J. Scott Applewhite/AP
Todd Park, the U.S. chief technology officer, testifies before the House oversight committee about problems implementing the health care program.
Todd Park, the U.S. chief technology officer, testifies before the House oversight committee about problems implementing the health care program. J. Scott Applewhite/AP
The big numbers out today are the administration's counts of how many people actually enrolled in health exchanges between Oct. 1 and Nov. 2. More than 106,000 Americans selected health plans in the first month, the government said.
But the release comes on the same day the government's top technology officials headed to Capitol Hill to explain the disastrous launch of HealthCare.gov, the site that President Obama once pledged would make buying health insurance as easy as getting a plane ticket online. It's obviously not — and after wide scrutiny, the system is still a work in progress.
Here are a few key numbers about what the system can and cannot handle:
- The site's response rate was originally eight seconds — "which is totally unacceptable," U.S. Chief Technology Officer Todd Park told a House oversight committee.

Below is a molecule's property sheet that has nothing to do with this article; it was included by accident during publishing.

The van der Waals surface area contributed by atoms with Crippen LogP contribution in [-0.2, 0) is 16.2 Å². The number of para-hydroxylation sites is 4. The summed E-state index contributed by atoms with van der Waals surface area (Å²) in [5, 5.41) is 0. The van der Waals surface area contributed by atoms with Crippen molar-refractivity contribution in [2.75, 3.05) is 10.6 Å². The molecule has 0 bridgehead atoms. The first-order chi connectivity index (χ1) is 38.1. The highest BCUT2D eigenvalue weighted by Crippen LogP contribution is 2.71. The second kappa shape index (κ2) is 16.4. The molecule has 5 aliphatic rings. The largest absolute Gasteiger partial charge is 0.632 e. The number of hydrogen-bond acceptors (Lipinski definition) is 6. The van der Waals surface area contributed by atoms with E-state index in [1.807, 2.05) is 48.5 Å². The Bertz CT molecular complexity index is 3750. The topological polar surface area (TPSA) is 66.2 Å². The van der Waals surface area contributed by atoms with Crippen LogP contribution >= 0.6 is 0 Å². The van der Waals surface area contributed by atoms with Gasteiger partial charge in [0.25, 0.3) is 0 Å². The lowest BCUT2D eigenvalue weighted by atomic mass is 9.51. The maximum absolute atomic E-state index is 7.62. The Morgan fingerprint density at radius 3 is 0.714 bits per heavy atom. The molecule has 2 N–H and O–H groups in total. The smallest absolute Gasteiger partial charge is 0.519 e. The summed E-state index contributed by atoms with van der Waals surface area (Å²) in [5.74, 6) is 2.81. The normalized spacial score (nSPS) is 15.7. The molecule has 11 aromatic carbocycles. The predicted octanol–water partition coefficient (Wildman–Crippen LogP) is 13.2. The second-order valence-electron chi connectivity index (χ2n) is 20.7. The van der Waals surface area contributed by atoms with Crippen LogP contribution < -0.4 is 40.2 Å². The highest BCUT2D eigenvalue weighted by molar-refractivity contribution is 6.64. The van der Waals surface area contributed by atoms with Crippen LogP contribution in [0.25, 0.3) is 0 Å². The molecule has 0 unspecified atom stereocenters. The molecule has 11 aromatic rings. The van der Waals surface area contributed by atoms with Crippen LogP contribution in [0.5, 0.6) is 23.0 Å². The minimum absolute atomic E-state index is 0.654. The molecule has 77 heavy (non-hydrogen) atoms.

- Programmers have improved that to one second, but efforts are underway to shorten the response time to a fraction of a second.
- Park said the system was designed to handle 50,000 to 60,000 concurrent users.
- Today, with fixes, it can handle about half the intended capacity with 20,000 to 25,000 concurrent users at most, Park said.
- The day before the site launched, HealthCare.gov could handle only 1,100 users at the same time, said Rep. Darrell Issa, R-Calif., citing a press release.
- The site can now process 17,000 registrations an hour, or 5 per second, according to Henry Chao, HealthCare.gov's chief project manager.